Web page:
I have researched the impact of racism, with particular reference to people of African, Black British and Caribbean descent in the UK, for the past 10 years. For many people whose ethnic background forms the majority in the UK, it is shocking to accept that our society does not treat people equally. In some cases, like the example I started this post with, they do not wish to accept the results of academic research, or to hear individual experiences of injustice and unfair treatment solely on the grounds of a racialised identity. As a result of this, and because they belong to the majority group (again through no choice of their own), some people react defensively when they are presented with examples of inequality. This is an example of what social psychologists define as ‘new racism’.
Then there are those people, fortunately in a minority, who are openly racist and have a pejorative view of people from other racialised and cultural groups. Their responses to the idea to Egypt (Kemet) as an African culture are more subjective, extreme and dismissive.
Finally, institutional racism plays a key role. The definition given by Sir William Macpherson in his report: The inquiry into the matters arising from the death of Stephen Lawrence (1999)is, in my opinion, the best to date. He defined institutional racism as:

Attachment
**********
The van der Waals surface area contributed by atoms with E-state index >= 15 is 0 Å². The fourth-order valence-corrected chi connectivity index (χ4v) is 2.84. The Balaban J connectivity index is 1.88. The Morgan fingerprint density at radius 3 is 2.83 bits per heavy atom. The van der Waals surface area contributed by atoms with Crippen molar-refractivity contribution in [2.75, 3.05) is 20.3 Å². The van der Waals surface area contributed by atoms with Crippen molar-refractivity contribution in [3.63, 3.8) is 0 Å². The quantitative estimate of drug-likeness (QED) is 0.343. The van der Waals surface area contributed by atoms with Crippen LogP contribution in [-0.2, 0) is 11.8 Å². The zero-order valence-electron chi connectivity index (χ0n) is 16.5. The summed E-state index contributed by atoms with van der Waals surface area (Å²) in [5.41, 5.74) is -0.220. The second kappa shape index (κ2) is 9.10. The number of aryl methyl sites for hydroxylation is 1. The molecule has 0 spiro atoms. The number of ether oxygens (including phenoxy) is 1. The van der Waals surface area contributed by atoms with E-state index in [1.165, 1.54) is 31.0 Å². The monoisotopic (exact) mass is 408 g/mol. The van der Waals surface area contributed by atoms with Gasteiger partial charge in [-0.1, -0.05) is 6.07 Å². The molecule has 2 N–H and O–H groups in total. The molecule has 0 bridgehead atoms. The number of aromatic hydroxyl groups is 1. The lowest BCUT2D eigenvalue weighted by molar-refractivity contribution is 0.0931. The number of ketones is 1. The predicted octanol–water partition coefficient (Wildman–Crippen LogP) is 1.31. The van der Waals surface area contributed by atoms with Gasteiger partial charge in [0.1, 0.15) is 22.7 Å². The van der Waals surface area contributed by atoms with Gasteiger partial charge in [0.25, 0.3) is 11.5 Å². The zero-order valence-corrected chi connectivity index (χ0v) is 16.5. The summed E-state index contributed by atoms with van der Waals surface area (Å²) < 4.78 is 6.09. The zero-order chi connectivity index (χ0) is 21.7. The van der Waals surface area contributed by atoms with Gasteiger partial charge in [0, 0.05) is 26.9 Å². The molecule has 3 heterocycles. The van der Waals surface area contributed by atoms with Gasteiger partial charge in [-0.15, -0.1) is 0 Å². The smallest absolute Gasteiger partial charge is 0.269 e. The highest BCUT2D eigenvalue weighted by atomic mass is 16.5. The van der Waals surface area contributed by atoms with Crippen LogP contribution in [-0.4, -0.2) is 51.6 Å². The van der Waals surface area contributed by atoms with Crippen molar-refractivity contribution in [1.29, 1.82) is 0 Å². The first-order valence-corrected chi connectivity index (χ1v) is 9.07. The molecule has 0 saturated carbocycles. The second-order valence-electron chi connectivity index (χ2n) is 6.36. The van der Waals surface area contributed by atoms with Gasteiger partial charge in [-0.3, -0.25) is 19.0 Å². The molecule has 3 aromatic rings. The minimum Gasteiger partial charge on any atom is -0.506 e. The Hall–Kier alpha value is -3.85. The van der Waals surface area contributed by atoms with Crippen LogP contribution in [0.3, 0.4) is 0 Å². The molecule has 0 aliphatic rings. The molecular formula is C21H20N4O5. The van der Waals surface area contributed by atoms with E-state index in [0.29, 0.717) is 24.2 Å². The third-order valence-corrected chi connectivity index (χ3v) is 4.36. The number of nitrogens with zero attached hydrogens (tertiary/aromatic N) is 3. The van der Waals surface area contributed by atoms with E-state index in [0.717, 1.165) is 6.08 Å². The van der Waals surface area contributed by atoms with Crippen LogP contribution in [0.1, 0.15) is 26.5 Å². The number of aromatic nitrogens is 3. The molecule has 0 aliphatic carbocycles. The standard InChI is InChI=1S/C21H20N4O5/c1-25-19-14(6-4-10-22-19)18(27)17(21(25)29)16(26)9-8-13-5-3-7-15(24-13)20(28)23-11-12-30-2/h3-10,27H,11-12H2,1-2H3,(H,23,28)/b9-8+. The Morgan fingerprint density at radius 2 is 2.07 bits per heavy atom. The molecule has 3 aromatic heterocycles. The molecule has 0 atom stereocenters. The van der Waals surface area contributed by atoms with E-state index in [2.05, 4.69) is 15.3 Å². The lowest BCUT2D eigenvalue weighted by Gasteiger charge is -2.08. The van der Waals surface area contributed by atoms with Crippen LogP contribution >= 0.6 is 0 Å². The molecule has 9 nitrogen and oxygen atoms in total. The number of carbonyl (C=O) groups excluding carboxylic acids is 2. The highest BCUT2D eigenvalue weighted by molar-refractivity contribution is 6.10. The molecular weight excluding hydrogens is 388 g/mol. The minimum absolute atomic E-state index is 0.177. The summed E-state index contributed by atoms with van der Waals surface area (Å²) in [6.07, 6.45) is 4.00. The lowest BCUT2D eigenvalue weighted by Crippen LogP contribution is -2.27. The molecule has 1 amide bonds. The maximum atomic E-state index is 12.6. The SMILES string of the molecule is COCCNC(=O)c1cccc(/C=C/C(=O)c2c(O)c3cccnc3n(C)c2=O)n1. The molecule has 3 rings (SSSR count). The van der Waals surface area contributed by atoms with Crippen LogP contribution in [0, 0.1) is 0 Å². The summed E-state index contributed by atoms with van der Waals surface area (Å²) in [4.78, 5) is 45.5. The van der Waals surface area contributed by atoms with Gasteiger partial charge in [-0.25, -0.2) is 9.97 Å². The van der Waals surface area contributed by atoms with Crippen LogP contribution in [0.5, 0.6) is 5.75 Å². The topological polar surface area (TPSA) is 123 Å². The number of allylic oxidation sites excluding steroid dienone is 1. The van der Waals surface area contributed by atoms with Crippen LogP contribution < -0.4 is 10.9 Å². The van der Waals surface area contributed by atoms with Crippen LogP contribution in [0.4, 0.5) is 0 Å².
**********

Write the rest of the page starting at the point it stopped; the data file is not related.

The collective failure of an organisation to provide an appropriate and professional service to people because of their colour, culture or ethnic origin. It can be seen or detected in processes, attitudes and behaviour which amount to discrimination through unwitting prejudice, ignorance, thoughtlessness and racial stereotyping.
If museums, educational providers, and the media fail to promote even the possibility that Ancient Egypt was African, they are failing to provide an appropriate and professional view of African heritage and cultures. The reticence of some key institutions to promote African cultures from an African perspective creates a distorted view of the past. This, potentially, supports a majority group hierarchy; risks promoting bias and dissonance; and enables racists to justify their distorted view of the world.